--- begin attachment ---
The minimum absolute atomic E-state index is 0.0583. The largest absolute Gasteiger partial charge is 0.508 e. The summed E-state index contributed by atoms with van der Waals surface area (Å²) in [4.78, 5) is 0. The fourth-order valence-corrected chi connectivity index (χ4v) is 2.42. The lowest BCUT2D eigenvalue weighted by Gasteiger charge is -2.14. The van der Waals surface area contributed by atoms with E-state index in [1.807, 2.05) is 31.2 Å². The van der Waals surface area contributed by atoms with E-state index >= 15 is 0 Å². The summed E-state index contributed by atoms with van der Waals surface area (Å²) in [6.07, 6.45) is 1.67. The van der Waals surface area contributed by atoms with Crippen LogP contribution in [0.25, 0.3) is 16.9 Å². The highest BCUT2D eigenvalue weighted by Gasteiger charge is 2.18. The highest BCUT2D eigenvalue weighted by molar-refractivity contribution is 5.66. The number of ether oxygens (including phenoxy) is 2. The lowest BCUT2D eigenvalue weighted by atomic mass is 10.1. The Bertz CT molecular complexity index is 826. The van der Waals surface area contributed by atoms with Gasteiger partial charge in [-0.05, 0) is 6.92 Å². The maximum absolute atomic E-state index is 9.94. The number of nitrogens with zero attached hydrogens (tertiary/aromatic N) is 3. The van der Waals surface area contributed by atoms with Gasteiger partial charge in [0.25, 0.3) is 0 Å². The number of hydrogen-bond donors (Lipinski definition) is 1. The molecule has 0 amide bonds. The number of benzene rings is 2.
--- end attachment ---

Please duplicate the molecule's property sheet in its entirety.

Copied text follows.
The minimum absolute atomic E-state index is 0.0583. The largest absolute Gasteiger partial charge is 0.508 e. The summed E-state index contributed by atoms with van der Waals surface area (Å²) in [4.78, 5) is 0. The fourth-order valence-corrected chi connectivity index (χ4v) is 2.42. The lowest BCUT2D eigenvalue weighted by Gasteiger charge is -2.14. The van der Waals surface area contributed by atoms with E-state index in [1.807, 2.05) is 31.2 Å². The van der Waals surface area contributed by atoms with E-state index >= 15 is 0 Å². The summed E-state index contributed by atoms with van der Waals surface area (Å²) in [6.07, 6.45) is 1.67. The van der Waals surface area contributed by atoms with Crippen LogP contribution in [0.25, 0.3) is 16.9 Å². The highest BCUT2D eigenvalue weighted by Gasteiger charge is 2.18. The highest BCUT2D eigenvalue weighted by molar-refractivity contribution is 5.66. The number of ether oxygens (including phenoxy) is 2. The lowest BCUT2D eigenvalue weighted by atomic mass is 10.1. The Bertz CT molecular complexity index is 826. The van der Waals surface area contributed by atoms with Gasteiger partial charge in [-0.05, 0) is 6.92 Å². The maximum absolute atomic E-state index is 9.94. The number of nitrogens with zero attached hydrogens (tertiary/aromatic N) is 3. The van der Waals surface area contributed by atoms with Gasteiger partial charge in [0.25, 0.3) is 0 Å². The number of hydrogen-bond donors (Lipinski definition) is 1. The molecule has 0 amide bonds. The number of benzene rings is 2.